08 June 2015
Do Ho Suh: New York City Apartment/Corridor/Bristol
Bristol Museum & Art Gallery
28 March – 27 September 2015
by Maria Christoforatou
An individual is not distinct from his place; he is that place.
– Gabriel Marcel, 1948
The house is one of the greatest powers of integration for the thoughts, memories and dreams of mankind.
– Gaston Bachelard, 1958
LONDON — Do Ho Suh (b. Seoul, Korea, 1962) currently lives and works between London and New York. His work centres on the notion of spatial inhabitance and displacement that questions the boundaries of identity. Suh’s re-creation of his previous homes in South Korea and in New York is drawn from the artist’s personal experiences of displacement to which the viewer is encouraged to relate. Objects relating to various concepts of home are sometimes physically acted upon and disfigured, while at other times those bearing specific cultural identities are displaced and exhibited in unfamiliar or alien states. His life-scale architectural installations are presented as mostly floating structures with cloth (silk, nylon or polyester fabric), which represent sections of the interiors of the homes that he previously lived in. Particularly interested in the area that surrounds him both physically and metaphorically, Suh defines space as transportable. Production of the home becomes autobiographical. Suh’s re-creations of his two homes encourage the viewer to experience his personal spaces. As Suh explains, “A home is not only an architectural structure, but harbors immaterial memories. That’s why I chose thin, translucent fabrics.”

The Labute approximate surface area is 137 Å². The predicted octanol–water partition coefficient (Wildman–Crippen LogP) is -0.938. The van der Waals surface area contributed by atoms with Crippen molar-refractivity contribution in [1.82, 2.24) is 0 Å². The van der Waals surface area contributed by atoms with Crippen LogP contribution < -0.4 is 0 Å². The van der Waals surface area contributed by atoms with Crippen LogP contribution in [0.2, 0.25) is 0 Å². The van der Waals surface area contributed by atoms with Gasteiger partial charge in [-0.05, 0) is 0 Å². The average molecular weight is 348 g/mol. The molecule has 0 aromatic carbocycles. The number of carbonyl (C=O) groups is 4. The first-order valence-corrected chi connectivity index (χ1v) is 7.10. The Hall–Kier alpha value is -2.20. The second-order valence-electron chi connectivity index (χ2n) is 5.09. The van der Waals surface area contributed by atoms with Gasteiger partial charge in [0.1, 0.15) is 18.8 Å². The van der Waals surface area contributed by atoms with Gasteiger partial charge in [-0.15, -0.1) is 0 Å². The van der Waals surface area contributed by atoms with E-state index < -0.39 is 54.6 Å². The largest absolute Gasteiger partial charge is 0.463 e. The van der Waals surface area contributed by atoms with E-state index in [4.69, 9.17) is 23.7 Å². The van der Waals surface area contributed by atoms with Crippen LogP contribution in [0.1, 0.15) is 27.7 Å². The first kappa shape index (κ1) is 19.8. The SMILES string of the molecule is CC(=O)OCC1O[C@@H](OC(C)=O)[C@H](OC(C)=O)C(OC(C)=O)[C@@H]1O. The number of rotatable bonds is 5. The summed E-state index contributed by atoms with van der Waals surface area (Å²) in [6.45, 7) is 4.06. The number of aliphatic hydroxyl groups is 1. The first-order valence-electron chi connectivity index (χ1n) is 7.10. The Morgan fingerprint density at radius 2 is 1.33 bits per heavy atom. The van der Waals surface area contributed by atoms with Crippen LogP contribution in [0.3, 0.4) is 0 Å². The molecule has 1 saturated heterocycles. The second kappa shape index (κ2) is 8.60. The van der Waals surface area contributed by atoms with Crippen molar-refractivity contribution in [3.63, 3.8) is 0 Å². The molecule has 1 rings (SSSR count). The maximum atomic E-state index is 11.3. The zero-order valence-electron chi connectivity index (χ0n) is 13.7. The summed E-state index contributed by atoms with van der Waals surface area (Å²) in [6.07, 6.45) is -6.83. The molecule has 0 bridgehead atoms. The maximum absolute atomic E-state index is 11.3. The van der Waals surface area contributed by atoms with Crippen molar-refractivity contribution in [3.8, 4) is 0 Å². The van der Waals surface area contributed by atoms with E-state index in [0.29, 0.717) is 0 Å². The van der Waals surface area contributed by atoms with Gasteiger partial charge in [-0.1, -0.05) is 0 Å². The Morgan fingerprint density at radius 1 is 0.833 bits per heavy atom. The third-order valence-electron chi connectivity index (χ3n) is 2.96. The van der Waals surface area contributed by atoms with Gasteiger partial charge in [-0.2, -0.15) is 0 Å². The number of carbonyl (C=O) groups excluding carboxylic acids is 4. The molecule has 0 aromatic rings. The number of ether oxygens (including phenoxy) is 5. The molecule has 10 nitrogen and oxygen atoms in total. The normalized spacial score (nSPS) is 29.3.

In his first solo exhibition in the UK, at the Serpentine Gallery in London in 2002, his work was described as transitional objects enabling Suh to negotiate what he refers to as his “transcultural displacement”. Suh’s utilisation of a material that is transparent and flimsy also enables him to further achieve his aim of creating unreal spaces. Not only does it make the actual transportation of the works easy, folded and neatly packed, between one place and another, but also the very fact that the viewer can see through to other sections of the living space is once again a reminder that this is not a real space. It is designed intentionally to enable the audience to see multiple spaces in one frame, as though almost in his or her imagination or memory. “By removing the work physically from the realm of the ‘real’, the work and the image of the home represented create a moment of aesthetic contemplation, disconnected from the materiality of social conditions that constitute the basis of even our dreams.” (Corrin and Kwon, 2002). According to the artist, “the space I’m interested in is not only a physical one, but an intangible, metaphorical, and psychological one.”
The emotional connection of the self with ones space and surroundings is fundamentally important in the construction of a sense of belonging. This emotional connection affords some protection from the uncertainties of the outside world, as well as from rational or irrational insecurities, which can undermine a position of perceived stability. The state of belonging, represented by notions of “home”, is primarily a state of mind rather a material reality and as a subject for art practice, tests out modes of making (the deployment of materials etc.). Suh invites viewers to step into and move through the individual “rooms” and “corridors” to experience these dislocated personal spaces first-hand.
New York City Apartment/Corridor/Bristol at the Bristol Museum & Art Gallery on view through 27 September 2015, was especially commissioned for Bristol. Suh re-created the corridor of his New York apartment building in celadon green and red polyester. This important commission can be considered within the artist’s recent interest in structures of transition such as staircases, hallways and gates.